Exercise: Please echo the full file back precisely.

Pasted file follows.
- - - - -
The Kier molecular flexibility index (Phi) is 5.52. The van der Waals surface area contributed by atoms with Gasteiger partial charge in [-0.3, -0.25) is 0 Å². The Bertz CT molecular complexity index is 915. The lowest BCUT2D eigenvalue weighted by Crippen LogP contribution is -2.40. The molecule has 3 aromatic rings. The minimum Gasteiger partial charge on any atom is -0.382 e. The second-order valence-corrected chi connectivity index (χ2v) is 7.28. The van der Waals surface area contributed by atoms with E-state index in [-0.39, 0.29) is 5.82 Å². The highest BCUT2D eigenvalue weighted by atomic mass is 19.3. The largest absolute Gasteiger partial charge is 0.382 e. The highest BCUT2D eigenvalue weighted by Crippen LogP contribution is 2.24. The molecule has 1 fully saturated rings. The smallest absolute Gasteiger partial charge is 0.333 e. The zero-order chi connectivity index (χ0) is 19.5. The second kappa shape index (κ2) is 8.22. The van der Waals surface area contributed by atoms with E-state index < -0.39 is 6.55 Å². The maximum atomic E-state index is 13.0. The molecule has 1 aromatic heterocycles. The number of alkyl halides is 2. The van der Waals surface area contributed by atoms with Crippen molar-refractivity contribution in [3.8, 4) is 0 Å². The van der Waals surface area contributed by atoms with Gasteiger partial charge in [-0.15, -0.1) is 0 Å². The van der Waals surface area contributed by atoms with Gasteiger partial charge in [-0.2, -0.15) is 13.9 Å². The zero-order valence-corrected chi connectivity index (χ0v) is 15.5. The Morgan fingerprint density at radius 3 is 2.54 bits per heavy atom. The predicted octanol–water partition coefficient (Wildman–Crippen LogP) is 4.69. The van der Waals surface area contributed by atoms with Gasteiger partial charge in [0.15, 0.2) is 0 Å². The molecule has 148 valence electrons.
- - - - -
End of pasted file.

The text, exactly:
The Kier molecular flexibility index (Phi) is 5.52. The van der Waals surface area contributed by atoms with Gasteiger partial charge in [-0.3, -0.25) is 0 Å². The Bertz CT molecular complexity index is 915. The lowest BCUT2D eigenvalue weighted by Crippen LogP contribution is -2.40. The molecule has 3 aromatic rings. The minimum Gasteiger partial charge on any atom is -0.382 e. The second-order valence-corrected chi connectivity index (χ2v) is 7.28. The van der Waals surface area contributed by atoms with E-state index in [-0.39, 0.29) is 5.82 Å². The highest BCUT2D eigenvalue weighted by atomic mass is 19.3. The largest absolute Gasteiger partial charge is 0.382 e. The highest BCUT2D eigenvalue weighted by Crippen LogP contribution is 2.24. The molecule has 1 fully saturated rings. The smallest absolute Gasteiger partial charge is 0.333 e. The zero-order chi connectivity index (χ0) is 19.5. The second kappa shape index (κ2) is 8.22. The van der Waals surface area contributed by atoms with E-state index < -0.39 is 6.55 Å². The maximum atomic E-state index is 13.0. The molecule has 1 aromatic heterocycles. The number of alkyl halides is 2. The van der Waals surface area contributed by atoms with Crippen molar-refractivity contribution in [3.8, 4) is 0 Å². The van der Waals surface area contributed by atoms with Gasteiger partial charge in [-0.15, -0.1) is 0 Å². The van der Waals surface area contributed by atoms with Gasteiger partial charge in [-0.2, -0.15) is 13.9 Å². The zero-order valence-corrected chi connectivity index (χ0v) is 15.5. The Morgan fingerprint density at radius 3 is 2.54 bits per heavy atom. The predicted octanol–water partition coefficient (Wildman–Crippen LogP) is 4.69. The van der Waals surface area contributed by atoms with Gasteiger partial charge in [0.15, 0.2) is 0 Å². The molecule has 148 valence electrons.